Aim to arrive early if possible (and at least on time)

This holds true for all classes but most especially for anything involving equipment as you may have to get someone to show you where it is and possibly how to set it up.  It’s most true of spin classes as these tend to be very busy and you will want to do your level best to grab a bike at (or at least near) the front, i.e. close to the instructor.

Make sure you can see and hear the instructor

As a beginner, make sure you can see and hear the instructor, although for larger classes/rooms they will generally use a mic.

If an instructor asks whether anyone is a beginner, make sure you tell them you are

In smaller classes which are mostly filled with regulars, instructors may be able to spot new faces and estimate their level of fitness.  In larger classes, however, they may make a point of checking and it’s important to let them know so they are aware they need to provide an “easy” option.

Try to find your own space in the room

How important this is will depend on the class, but basically if you’re going to be moving about, you want to avoid being in anyone else’s way.  The instructor may move people around to prevent this, e.g. keeping the slower beginners at the front and the regulars at the back but they will only know to do this if they know you’re there.

Take the cool-down period seriously

Resist the temptation just to flake out, there’s a reason for those post-exercise stretches and if you neglect them you’ll find that out the hard (and painful) way.

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Getting Started with Weight Training

Any gym which offers weights (i.e. just about all of them), will offer standard machines.  Standard machines are all about holding one position while you perform a specific motion, usually pushing or pulling a lever.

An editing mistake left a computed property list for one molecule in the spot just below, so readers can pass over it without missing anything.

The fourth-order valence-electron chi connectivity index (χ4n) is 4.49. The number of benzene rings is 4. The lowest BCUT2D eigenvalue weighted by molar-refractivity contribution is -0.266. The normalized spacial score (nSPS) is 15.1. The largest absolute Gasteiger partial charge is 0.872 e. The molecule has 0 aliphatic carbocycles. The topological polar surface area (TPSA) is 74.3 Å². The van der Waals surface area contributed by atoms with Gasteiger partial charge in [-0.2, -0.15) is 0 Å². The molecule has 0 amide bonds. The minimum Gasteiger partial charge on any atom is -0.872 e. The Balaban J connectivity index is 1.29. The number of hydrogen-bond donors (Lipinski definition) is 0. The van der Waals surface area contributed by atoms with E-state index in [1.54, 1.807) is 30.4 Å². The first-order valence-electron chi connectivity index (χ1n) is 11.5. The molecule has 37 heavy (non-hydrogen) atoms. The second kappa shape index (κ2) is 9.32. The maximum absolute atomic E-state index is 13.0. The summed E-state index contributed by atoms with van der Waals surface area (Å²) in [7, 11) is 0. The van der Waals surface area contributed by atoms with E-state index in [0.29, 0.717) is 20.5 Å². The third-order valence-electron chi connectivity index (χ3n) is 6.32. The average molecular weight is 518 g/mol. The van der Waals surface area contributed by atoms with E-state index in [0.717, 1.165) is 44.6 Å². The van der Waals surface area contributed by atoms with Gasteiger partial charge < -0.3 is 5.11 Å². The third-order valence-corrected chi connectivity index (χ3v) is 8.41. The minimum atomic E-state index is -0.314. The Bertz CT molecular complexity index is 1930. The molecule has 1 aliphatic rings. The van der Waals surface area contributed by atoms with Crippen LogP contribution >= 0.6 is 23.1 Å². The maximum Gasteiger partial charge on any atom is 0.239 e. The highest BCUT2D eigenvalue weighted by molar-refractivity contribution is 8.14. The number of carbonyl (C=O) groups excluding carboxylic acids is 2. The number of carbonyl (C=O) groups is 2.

Some gyms will also offer free weights, which are exactly what they say.  These are weights you literally pick up in your hand and move as you choose.

Cable machines split the difference in that they are machines, but they use pulley systems  instead of levers, so they offer more of a range of movement.  Essentially they split the difference between standard machines and free weights.

Some gyms run induction sessions and some have periods during which you’re guaranteed an instructor on site to help you with the equipment.  In general, however, weights are something you do largely on your own and your main source of help, if you need it, will be other gym goers. 

***The golden rule of weights is to be clear about what you need to do before you try to do it and if in doubt ask someone else.***

Note to ladies

Ignore anyone who tries to convince you that doing waits will make you look like the incredible hulkette.  It won’t.  You can push for muscle bulk if you want to, for example, if you’re into bodybuilding, but you are not going to wind up looking like the female answer to the Hulk.

You need to organize your own warm-up and cool-down

In a fitness class an instructor will guide you through a warm-up and cool-down, with weights you’re on your own.  You’re going to be working your muscles hard so prep them properly and give them some proper recovery time at the end.